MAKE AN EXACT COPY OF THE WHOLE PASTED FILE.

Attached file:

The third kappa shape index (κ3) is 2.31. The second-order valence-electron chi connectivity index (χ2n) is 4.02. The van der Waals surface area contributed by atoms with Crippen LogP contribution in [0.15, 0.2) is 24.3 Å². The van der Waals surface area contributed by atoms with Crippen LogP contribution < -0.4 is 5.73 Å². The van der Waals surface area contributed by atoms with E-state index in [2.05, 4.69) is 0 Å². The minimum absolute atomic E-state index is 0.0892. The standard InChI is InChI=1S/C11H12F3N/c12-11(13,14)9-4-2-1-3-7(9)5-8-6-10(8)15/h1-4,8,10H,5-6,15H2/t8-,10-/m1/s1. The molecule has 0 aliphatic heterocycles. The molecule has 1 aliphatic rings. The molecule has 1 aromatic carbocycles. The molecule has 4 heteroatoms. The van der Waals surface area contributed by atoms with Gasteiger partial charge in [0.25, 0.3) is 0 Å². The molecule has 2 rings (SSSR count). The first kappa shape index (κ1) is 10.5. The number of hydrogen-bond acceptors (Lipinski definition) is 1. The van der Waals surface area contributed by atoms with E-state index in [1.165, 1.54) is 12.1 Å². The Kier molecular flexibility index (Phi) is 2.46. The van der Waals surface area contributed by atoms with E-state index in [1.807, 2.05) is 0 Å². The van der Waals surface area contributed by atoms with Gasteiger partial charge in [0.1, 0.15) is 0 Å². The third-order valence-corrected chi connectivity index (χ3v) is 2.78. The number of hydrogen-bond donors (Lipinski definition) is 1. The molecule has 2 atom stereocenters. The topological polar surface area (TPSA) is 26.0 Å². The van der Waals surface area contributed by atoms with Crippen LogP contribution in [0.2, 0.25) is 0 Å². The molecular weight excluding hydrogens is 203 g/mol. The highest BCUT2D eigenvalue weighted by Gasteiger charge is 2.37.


The third kappa shape index (κ3) is 2.31. The second-order valence-electron chi connectivity index (χ2n) is 4.02. The van der Waals surface area contributed by atoms with Crippen LogP contribution in [0.15, 0.2) is 24.3 Å². The van der Waals surface area contributed by atoms with Crippen LogP contribution < -0.4 is 5.73 Å². The van der Waals surface area contributed by atoms with E-state index in [2.05, 4.69) is 0 Å². The minimum absolute atomic E-state index is 0.0892. The standard InChI is InChI=1S/C11H12F3N/c12-11(13,14)9-4-2-1-3-7(9)5-8-6-10(8)15/h1-4,8,10H,5-6,15H2/t8-,10-/m1/s1. The molecule has 0 aliphatic heterocycles. The molecule has 1 aliphatic rings. The molecule has 1 aromatic carbocycles. The molecule has 4 heteroatoms. The van der Waals surface area contributed by atoms with Gasteiger partial charge in [0.25, 0.3) is 0 Å². The molecule has 2 rings (SSSR count). The first kappa shape index (κ1) is 10.5. The number of hydrogen-bond acceptors (Lipinski definition) is 1. The van der Waals surface area contributed by atoms with E-state index in [1.165, 1.54) is 12.1 Å². The Kier molecular flexibility index (Phi) is 2.46. The van der Waals surface area contributed by atoms with E-state index in [1.807, 2.05) is 0 Å². The van der Waals surface area contributed by atoms with Gasteiger partial charge in [0.1, 0.15) is 0 Å². The third-order valence-corrected chi connectivity index (χ3v) is 2.78. The number of hydrogen-bond donors (Lipinski definition) is 1. The molecule has 2 atom stereocenters. The topological polar surface area (TPSA) is 26.0 Å². The van der Waals surface area contributed by atoms with Crippen LogP contribution in [0.2, 0.25) is 0 Å². The molecular weight excluding hydrogens is 203 g/mol. The highest BCUT2D eigenvalue weighted by Gasteiger charge is 2.37.